“Green Job” Fallacies (Part II: What is a ‘Green’ Job?)
by Robert Michaels
September 29, 2011
Even if there were a usable model to analyze job creation, we are left with the problem of identifying which jobs are actually “green.” A renewable project can result in the employment of technical personnel trained to specialize in operating or maintaining its technology (whom we presume are green), as well as additional bartenders who will help the workers to enjoy their evenings (harder to classify as green).
The matter is important because any type of governmental or private spending might open up slots for bartenders. Renewable technologies, however, have been viewed as the foundation for a massive increase in skilled workers whose human capital will provide them with higher lifelong earnings.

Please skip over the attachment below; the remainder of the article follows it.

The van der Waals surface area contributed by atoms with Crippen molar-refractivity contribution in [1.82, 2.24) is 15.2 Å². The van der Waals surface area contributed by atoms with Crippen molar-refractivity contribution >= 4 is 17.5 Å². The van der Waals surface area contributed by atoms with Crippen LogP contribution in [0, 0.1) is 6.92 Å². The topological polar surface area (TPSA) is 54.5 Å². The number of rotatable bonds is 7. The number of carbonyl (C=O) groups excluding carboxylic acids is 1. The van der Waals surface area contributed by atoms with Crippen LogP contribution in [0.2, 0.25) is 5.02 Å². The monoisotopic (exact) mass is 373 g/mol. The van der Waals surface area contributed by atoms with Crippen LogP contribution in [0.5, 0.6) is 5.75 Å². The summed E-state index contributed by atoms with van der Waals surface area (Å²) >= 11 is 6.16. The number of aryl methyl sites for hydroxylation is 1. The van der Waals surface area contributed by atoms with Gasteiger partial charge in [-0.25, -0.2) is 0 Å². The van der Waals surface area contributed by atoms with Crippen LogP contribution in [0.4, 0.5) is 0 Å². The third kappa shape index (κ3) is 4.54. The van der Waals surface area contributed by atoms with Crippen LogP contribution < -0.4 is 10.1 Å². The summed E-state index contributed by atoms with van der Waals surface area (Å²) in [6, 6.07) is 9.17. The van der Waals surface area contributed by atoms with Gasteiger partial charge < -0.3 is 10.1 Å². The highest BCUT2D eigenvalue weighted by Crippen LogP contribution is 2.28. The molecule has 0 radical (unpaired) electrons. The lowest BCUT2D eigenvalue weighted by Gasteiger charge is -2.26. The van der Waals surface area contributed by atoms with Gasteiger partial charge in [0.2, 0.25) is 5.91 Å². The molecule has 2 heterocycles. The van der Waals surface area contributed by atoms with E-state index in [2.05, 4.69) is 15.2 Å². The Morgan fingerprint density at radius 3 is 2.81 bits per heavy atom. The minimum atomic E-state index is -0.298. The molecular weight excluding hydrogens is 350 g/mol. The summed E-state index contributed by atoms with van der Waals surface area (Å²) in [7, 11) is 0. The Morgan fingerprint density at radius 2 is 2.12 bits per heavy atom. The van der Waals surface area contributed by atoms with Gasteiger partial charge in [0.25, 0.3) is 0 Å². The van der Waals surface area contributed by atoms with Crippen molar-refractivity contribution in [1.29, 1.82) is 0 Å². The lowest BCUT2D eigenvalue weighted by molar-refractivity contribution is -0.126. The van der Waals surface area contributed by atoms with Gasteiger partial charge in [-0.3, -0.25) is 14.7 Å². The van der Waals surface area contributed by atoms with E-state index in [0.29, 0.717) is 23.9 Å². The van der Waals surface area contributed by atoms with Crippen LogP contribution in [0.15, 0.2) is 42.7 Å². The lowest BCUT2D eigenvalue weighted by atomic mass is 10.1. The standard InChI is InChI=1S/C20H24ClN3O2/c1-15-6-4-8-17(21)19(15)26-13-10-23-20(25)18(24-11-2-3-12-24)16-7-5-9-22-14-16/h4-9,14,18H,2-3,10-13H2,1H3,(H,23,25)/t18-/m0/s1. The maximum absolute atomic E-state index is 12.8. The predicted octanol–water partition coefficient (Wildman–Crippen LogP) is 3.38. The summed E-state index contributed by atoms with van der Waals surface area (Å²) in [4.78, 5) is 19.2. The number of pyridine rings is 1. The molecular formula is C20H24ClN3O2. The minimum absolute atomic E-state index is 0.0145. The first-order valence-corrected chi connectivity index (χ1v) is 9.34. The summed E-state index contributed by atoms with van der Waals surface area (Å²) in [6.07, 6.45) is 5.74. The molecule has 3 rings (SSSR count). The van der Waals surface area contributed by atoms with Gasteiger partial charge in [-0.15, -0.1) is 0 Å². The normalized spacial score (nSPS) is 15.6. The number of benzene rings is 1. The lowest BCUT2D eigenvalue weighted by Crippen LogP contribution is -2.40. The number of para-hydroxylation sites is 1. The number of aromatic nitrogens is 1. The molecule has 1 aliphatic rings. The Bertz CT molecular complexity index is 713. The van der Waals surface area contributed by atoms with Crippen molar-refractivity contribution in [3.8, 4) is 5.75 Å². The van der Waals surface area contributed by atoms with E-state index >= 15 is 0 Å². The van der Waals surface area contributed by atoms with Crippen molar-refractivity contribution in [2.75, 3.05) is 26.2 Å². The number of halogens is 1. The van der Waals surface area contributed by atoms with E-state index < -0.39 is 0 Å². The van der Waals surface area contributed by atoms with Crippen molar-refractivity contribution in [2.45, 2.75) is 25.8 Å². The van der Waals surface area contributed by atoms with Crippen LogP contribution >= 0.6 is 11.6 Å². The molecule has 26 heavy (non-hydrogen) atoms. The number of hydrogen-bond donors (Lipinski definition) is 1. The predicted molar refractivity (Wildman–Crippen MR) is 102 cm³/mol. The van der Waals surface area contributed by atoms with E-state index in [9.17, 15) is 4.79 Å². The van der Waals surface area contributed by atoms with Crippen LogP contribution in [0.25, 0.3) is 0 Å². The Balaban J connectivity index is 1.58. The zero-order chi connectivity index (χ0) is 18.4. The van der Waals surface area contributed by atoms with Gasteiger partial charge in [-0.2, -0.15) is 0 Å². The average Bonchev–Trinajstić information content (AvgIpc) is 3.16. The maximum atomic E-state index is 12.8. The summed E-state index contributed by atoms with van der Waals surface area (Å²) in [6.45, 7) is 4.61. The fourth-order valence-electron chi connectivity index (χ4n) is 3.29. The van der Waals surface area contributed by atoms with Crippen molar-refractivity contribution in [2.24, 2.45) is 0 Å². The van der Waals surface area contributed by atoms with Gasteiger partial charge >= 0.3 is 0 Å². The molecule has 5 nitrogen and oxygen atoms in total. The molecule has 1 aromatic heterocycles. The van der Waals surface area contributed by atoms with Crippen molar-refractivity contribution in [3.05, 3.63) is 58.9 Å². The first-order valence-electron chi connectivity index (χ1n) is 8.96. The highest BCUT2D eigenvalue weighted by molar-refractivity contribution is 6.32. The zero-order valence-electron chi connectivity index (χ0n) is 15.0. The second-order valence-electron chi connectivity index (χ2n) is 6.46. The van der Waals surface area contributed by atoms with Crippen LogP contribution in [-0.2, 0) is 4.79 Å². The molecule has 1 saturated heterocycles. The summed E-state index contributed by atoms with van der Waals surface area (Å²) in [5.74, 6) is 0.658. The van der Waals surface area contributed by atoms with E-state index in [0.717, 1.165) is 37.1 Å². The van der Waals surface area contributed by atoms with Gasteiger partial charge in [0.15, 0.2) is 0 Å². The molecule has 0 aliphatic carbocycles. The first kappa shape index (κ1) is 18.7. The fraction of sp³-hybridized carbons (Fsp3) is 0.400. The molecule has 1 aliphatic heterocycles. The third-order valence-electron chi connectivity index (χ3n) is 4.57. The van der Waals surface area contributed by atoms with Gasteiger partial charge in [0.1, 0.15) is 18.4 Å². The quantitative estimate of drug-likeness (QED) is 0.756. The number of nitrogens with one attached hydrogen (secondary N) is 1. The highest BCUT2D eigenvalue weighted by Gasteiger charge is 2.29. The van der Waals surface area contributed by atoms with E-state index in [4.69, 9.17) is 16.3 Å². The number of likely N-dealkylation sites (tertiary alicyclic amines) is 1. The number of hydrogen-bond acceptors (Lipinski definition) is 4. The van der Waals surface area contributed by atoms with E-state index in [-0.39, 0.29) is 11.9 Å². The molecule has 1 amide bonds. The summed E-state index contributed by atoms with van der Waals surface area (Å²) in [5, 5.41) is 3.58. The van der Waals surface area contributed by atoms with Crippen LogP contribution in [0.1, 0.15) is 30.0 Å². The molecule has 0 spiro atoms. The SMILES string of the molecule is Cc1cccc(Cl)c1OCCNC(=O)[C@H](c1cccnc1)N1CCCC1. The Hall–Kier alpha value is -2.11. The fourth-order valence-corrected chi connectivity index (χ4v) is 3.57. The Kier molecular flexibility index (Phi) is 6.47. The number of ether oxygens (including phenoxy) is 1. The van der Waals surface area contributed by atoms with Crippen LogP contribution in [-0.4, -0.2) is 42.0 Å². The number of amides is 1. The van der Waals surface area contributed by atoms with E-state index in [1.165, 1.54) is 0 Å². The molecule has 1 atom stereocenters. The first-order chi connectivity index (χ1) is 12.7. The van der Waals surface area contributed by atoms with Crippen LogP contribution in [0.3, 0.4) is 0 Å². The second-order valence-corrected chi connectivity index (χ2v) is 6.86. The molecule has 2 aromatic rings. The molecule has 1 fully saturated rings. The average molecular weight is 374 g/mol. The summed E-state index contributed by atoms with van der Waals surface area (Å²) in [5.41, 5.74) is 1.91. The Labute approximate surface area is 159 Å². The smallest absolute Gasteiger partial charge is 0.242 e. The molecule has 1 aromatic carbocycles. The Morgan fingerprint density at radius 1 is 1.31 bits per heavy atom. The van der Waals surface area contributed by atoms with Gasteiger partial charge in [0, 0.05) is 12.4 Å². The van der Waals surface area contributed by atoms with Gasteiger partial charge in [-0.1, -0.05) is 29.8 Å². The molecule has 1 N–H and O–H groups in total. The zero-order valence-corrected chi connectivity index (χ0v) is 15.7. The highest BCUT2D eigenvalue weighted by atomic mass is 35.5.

Two recent studies point up that the choice of definitions can affect estimates of the green workforce, and show that an extremely small fraction of jobs defined as green are in renewables. (MasterResource)